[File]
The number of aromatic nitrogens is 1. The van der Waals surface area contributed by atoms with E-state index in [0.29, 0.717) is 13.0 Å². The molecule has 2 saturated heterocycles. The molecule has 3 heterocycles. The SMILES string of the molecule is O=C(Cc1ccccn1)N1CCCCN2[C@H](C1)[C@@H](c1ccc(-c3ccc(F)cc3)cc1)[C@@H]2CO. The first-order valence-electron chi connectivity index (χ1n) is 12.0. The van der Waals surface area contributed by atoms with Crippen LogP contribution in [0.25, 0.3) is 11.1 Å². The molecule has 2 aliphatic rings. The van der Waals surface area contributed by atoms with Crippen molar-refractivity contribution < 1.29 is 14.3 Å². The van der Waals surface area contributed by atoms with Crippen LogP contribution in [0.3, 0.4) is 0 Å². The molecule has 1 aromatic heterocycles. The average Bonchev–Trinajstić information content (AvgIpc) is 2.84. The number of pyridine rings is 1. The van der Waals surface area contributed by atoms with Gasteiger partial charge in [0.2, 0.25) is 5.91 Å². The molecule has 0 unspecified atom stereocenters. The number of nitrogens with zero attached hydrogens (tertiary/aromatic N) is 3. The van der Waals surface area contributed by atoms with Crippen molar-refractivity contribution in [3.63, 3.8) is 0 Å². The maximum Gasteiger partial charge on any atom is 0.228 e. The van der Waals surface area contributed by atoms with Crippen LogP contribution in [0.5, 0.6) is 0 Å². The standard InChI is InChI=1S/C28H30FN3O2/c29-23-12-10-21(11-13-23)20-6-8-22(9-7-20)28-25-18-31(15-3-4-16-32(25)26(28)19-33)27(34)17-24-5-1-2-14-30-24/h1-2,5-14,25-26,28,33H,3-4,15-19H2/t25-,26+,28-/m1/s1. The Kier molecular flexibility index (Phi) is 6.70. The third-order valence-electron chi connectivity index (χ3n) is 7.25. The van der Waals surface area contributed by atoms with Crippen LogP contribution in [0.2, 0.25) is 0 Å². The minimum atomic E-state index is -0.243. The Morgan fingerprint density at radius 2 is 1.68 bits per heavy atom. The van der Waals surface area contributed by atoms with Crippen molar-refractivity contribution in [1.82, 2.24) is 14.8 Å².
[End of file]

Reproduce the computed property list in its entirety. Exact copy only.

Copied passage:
The number of aromatic nitrogens is 1. The van der Waals surface area contributed by atoms with E-state index in [0.29, 0.717) is 13.0 Å². The molecule has 2 saturated heterocycles. The molecule has 3 heterocycles. The SMILES string of the molecule is O=C(Cc1ccccn1)N1CCCCN2[C@H](C1)[C@@H](c1ccc(-c3ccc(F)cc3)cc1)[C@@H]2CO. The first-order valence-electron chi connectivity index (χ1n) is 12.0. The van der Waals surface area contributed by atoms with Crippen LogP contribution in [0.25, 0.3) is 11.1 Å². The molecule has 2 aliphatic rings. The van der Waals surface area contributed by atoms with Crippen molar-refractivity contribution < 1.29 is 14.3 Å². The van der Waals surface area contributed by atoms with Crippen LogP contribution in [0.3, 0.4) is 0 Å². The molecule has 1 aromatic heterocycles. The average Bonchev–Trinajstić information content (AvgIpc) is 2.84. The number of pyridine rings is 1. The van der Waals surface area contributed by atoms with Gasteiger partial charge in [0.2, 0.25) is 5.91 Å². The molecule has 0 unspecified atom stereocenters. The number of nitrogens with zero attached hydrogens (tertiary/aromatic N) is 3. The van der Waals surface area contributed by atoms with Crippen molar-refractivity contribution in [3.63, 3.8) is 0 Å². The maximum Gasteiger partial charge on any atom is 0.228 e. The van der Waals surface area contributed by atoms with Crippen LogP contribution in [0.5, 0.6) is 0 Å². The standard InChI is InChI=1S/C28H30FN3O2/c29-23-12-10-21(11-13-23)20-6-8-22(9-7-20)28-25-18-31(15-3-4-16-32(25)26(28)19-33)27(34)17-24-5-1-2-14-30-24/h1-2,5-14,25-26,28,33H,3-4,15-19H2/t25-,26+,28-/m1/s1. The Kier molecular flexibility index (Phi) is 6.70. The third-order valence-electron chi connectivity index (χ3n) is 7.25. The van der Waals surface area contributed by atoms with Crippen LogP contribution in [0.2, 0.25) is 0 Å². The minimum atomic E-state index is -0.243. The Morgan fingerprint density at radius 2 is 1.68 bits per heavy atom. The van der Waals surface area contributed by atoms with Crippen molar-refractivity contribution in [1.82, 2.24) is 14.8 Å².